Washing on sunshine

As regular readers will recall I’ve recently updated my battery controls with solar predication. For some years now my battery storage has automatically charged during sunshine and later discharged in the evening, and over the last year I added the HEMS to manage buying electricity including for the battery when the electricity cost was cheapest as there’s little solar in the winter, but now the HEMS has the ability to automatically adjust how much power is bought from the grid depending on how much output is expected from the solar panels in order to deliver a charged battery by the end of the day when the electricity price rises significantly. The battery charging can thus swing from all solar to all grid and all points in between entirely automatically based on the solar forecast.

Predicted solar output for March 16th to 18th as of the evening of March 15th.

Now however I’ve also added the capability to adjust when the wet goods – dishwasher and washing machine – run as a function of expected solar panel output.

As with the battery controls, I don’t attempt to match generation half hour by half hour with device operation because of uncertainty around how precisely a solar forecast from the evening before will match actual solar production up to twelve hours later. Instead my solar algorithm extracts the number of hours of significant solar production and the earliest start time of that production. For the battery that information is used to modify the number of hours of battery charging to be bought from the grid and the end of the window during which those hours of charging may be bought. Now I’ve updated the controls for the wet goods similarly.

The existing wet good controls look to start the machine at the time when the electricity cost for the cycle is cheapest within a time window set by the user, so the user defines the earliest and latest acceptable start times and the algorithm finds the cheapest start time within that window. The updated wet goods controls assess the number of hours of solar charging available and if both (i) the window exceeds a certain size and (ii) the user’s time window includes the solar window then the user window is narrowed to start at the start of the solar window. The resulting start time between the start of the solar window and the end of the user window may not be absolutely the cheapest grid cost but my assumption is that the solar contribution (which could be up to 100%) will in practice make this the cheapest grid cost as any power needed from the grid will be at a relatively good price. If this start time in the solar window does not reflect absolutely the cheapest grid cost then a second start time may also be identified which is the cheapest grid cost.

HEMS schedule with start times for wet goods within the solar window.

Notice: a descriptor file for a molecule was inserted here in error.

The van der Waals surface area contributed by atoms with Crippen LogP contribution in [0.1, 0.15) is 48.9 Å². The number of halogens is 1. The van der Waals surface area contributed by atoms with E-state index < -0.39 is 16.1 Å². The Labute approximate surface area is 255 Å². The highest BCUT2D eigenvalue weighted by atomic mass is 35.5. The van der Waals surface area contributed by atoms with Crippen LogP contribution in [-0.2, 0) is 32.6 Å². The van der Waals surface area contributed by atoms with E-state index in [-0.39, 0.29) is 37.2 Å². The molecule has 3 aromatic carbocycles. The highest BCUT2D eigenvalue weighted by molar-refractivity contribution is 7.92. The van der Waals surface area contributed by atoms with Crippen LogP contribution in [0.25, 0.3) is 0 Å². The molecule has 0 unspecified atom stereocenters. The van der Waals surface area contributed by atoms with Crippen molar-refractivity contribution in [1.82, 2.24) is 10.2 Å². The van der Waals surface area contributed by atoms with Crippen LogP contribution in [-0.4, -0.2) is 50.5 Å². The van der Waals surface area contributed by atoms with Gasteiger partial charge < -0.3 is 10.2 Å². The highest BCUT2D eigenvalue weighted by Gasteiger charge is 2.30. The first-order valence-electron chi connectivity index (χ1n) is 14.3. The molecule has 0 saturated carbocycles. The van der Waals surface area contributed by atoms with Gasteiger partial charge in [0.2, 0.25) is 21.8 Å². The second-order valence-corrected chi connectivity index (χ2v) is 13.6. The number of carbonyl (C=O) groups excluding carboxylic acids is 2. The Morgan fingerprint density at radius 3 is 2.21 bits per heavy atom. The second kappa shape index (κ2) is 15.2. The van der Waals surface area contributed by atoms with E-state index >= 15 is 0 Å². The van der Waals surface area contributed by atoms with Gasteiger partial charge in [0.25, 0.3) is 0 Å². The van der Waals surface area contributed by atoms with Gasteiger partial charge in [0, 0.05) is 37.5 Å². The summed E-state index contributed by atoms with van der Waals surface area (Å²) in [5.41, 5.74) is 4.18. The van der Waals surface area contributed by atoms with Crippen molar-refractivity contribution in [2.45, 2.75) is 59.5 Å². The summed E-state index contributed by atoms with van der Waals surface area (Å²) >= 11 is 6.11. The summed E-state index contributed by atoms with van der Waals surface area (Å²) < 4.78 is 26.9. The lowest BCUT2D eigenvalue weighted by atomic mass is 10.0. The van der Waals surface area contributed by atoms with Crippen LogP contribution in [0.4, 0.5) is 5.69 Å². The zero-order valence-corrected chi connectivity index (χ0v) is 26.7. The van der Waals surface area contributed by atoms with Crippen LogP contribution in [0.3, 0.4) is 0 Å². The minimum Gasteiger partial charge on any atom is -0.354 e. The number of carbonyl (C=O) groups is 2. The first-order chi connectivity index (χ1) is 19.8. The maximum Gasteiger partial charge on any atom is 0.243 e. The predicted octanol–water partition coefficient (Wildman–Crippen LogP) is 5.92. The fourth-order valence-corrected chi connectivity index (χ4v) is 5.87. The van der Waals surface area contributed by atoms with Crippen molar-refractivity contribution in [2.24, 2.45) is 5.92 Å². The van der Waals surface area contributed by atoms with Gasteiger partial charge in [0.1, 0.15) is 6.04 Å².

In the above example the start times are both within the solar window and the cheapest energy price, so no cheaper alternative is also offered. Start times within the solar window tend to be in the afternoon as the grid energy costs are lower. This also improves the probability that the battery may briefly discharge if the total load exceeds the solar output. However in the above example the energy price is so low that the battery is also force-charging (it’s dark green) so any surplus demand will come from the grid.

HEMS schedule with start times both inside and outside the solar window

In the above example the cheapest time to run each cycle from the grid is at night, although given the availability of solar during the day then any small saving in grid costs at night is very likely wiped out by the ability to run some (if not all) of the cycle during the day from the solar surplus rather than the grid. Both start times are available – the absolutely lowest grid cost and the lowest grid cost during the solar window.

It’s probably also worth mentioning the implications of running the appliance alongside the battery status being different colours:

  • Blue battery and state of charge being at or over 80% – appliance is prioritised over battery allowing battery to discharge to meet appliance needs as required – least likely to draw anything from grid (but likely highest cost to draw from grid)
  • Light green battery or (blue battery and state of charge being below 80%) – appliance is prioritised over battery charging alone (so battery may not discharge to support appliance) – a little more likely to draw anything from grid (but likely mid cost to draw from grid)
  • Dark green battery – battery charging and appliance are equal priority – most likely to draw something from grid (but likely cheapest cost to draw from grid, even to the point of being paid to draw from grid at times)
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